Insights Breakthrough: The Pulse of Recovery
By Kantar Retail
The spring of 2010 was indeed a fascinating time to be studying the retail marketplace, as the global economy - fueled largely by developing markets and a sporadic recovery in the US and Europe - continues to recuperate. At no time in recent history has rethinking
been more important: reassessing the markets, channels, strategies, and structures that have driven past success. Kantar Retail has been rethinking our core offer as well, particularly how we combine the great work of our four legacy companies into an integrated whole.
As we all move into the 2010-2014 strategic planning horizon and button down operating plans for 2011, we encourage you to consider a few attributes of the rethinking process - innovation, repositioning, and precision - featured in this issue of Breakthrough Insights
- Growth in this environment will come from innovation - but not just innovative products. New markets, new areas of focus, and new ways of doing business will be essential for growth. Conversely, many of us will find that many of our traditional "growth wells" have dried up to some degree, forcing even more differentiated strategies. Key examples:
- Our assessment of US and European economic indicators is the business case for innovative approaches, as the economic recovey remains uneven and unpredictable. Expect more of this type of insight from Kantar Retail's research model: how the economy is fueling retailer strategy and behavior in 2010 and beyond.
- Our view of forward-looking forecasting techniques will be critical. To get 2011-2014 right, companies must retool their forecasting to use more forward-looking views and less " drag and drop" extrapolation of the past.
- New markets become more critical. Kantar Retail's groundbreaking research on retail in developing economies explains how modern trade functions in many of the world's high-growth markets. Also, we examine changes in the Russian marketplace that should hopefully make multi-national commerce easier. In 2010 we will be accelerating our coverage of some key markets for growth - notably China - as we seek to adapt to the changing growth footprint of our global retail landscape.
- The rapid growth and evolution of the online grocery channel in the UK is symptomatic of the major shifts we all should consider, as retail sales and marketing increasingly digitizes. A key theme in this overview is the decreasing role that retailers are playing in framing the shopper's decision process, as pricing and product information becomes more readily available for third-party sources.
Repositioning - Though Walmart isn't "all of retail," we are seeing notable strategic changes that we highlight in this issue: the innovation and retooling of Walmart's Project Impact and the shift in strategic emphasis at Sam's Club. Critical is the need for retailers to find non-sales growth pathways to increasing return on capital. In the US, Europe, and Japan, this type of conversation will become the dominant theme of retailer/supplier relations. It will require a major retooling of suppliers' vocabulary and thought process as so many of our tactics, skills and incentives are aimed at the top-line growth first - an approach that will not be sufficient for best-in-class retailer partnership.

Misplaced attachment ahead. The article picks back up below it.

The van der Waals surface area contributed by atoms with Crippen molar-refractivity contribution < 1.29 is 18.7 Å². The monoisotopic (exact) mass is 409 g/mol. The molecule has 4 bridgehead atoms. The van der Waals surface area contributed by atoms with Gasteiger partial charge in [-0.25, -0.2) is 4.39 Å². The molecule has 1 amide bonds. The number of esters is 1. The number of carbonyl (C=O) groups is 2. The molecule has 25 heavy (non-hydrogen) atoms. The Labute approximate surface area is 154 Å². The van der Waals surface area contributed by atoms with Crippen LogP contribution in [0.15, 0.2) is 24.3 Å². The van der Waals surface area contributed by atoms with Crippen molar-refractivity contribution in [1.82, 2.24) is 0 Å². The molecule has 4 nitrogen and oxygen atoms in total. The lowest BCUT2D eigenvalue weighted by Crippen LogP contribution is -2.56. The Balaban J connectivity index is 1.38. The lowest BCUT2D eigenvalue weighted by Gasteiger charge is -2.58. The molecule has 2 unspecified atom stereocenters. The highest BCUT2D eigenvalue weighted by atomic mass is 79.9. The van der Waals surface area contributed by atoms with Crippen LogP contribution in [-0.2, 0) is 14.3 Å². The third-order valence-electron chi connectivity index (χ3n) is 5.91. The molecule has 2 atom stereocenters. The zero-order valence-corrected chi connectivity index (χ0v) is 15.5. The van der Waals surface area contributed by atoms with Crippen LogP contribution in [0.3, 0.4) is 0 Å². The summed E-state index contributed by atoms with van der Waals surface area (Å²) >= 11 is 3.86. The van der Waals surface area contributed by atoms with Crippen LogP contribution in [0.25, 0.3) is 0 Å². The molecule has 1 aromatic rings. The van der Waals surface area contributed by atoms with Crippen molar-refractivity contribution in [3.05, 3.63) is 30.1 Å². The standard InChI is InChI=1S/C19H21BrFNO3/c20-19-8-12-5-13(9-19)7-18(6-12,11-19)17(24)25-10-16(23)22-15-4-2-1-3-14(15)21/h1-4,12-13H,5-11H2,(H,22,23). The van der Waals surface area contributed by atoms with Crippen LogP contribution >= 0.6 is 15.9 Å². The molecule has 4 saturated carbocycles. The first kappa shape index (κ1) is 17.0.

Repositioning is also happening at a shopper level. With an in-depth look through Kantar Retail's ShopperScape™, we examine shopper attitudes and behavior in a critical segment of the retail marketplace: the US consumer electronics industry. Re-engineering communications and marketing against a more pragmatic, prudent, and cautious consumer will be a major theme of our 2011 marketing program development.
Precision - Increasingly, retailers will find it more difficult to grow with a one-size-fits-all philosophy and will aim to develop more refined, targeted approaches to much of their core work. In this issue we focus on trade spending and promotion: an eye-popping look at the levels and nature of trade funding along with a summary of our trade promotion survey. One core retailer requirement that comes out of this survey is the need for shopper insights to fuel trade promotions, and Kantar Retail shares some thoughts on how to successfully achieve this. More broadly, we discuss how vendor criteria are shifting at key retailers and how suppliers must raise their game to win.
Finally, we hope you enjoy a conversation with the leader of Kantar Retail's Americas Insights Team, Mary Brett Whitfield, as she shares her vision on how our research team will continue to grow and deliver the best insights in the retail industry.
Innovation, repositioning, and precision. If your work in 2010 is not more skewed to these three areas than it has been in the past, keep the rethinking process going. Otherwise, you may be missing significant opportunities to grow sales and profits.
Chief Knowledge Officer, Kantar Retail
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